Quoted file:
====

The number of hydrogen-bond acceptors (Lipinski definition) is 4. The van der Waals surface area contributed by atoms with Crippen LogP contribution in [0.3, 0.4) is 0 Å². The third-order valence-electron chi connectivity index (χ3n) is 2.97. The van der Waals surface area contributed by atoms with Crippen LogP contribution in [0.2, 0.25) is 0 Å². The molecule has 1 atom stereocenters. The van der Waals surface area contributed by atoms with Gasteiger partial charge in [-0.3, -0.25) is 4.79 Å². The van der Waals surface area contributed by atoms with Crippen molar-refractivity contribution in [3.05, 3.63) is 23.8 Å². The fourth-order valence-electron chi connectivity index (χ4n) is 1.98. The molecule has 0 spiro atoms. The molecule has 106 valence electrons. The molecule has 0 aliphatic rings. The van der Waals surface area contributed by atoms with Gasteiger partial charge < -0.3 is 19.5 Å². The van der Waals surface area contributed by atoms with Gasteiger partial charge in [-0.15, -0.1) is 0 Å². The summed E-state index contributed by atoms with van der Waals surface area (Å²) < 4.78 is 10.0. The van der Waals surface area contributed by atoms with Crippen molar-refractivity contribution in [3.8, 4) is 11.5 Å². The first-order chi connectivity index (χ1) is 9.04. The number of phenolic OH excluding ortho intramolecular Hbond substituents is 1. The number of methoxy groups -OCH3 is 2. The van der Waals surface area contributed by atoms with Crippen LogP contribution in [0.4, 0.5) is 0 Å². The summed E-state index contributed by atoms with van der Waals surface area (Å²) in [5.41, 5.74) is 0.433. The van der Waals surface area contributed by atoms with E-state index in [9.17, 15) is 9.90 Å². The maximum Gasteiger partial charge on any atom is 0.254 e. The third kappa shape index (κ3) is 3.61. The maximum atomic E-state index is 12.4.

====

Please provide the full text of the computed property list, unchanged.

The number of hydrogen-bond acceptors (Lipinski definition) is 4. The van der Waals surface area contributed by atoms with Crippen LogP contribution in [0.3, 0.4) is 0 Å². The third-order valence-electron chi connectivity index (χ3n) is 2.97. The van der Waals surface area contributed by atoms with Crippen LogP contribution in [0.2, 0.25) is 0 Å². The molecule has 1 atom stereocenters. The van der Waals surface area contributed by atoms with Gasteiger partial charge in [-0.3, -0.25) is 4.79 Å². The van der Waals surface area contributed by atoms with Crippen molar-refractivity contribution in [3.05, 3.63) is 23.8 Å². The fourth-order valence-electron chi connectivity index (χ4n) is 1.98. The molecule has 0 spiro atoms. The molecule has 106 valence electrons. The molecule has 0 aliphatic rings. The van der Waals surface area contributed by atoms with Gasteiger partial charge < -0.3 is 19.5 Å². The van der Waals surface area contributed by atoms with Gasteiger partial charge in [-0.15, -0.1) is 0 Å². The summed E-state index contributed by atoms with van der Waals surface area (Å²) < 4.78 is 10.0. The van der Waals surface area contributed by atoms with Crippen molar-refractivity contribution in [3.8, 4) is 11.5 Å². The first-order chi connectivity index (χ1) is 9.04. The number of phenolic OH excluding ortho intramolecular Hbond substituents is 1. The number of methoxy groups -OCH3 is 2. The van der Waals surface area contributed by atoms with Crippen LogP contribution in [0.4, 0.5) is 0 Å². The summed E-state index contributed by atoms with van der Waals surface area (Å²) in [5.41, 5.74) is 0.433. The van der Waals surface area contributed by atoms with E-state index in [9.17, 15) is 9.90 Å². The maximum Gasteiger partial charge on any atom is 0.254 e. The third kappa shape index (κ3) is 3.61. The maximum atomic E-state index is 12.4.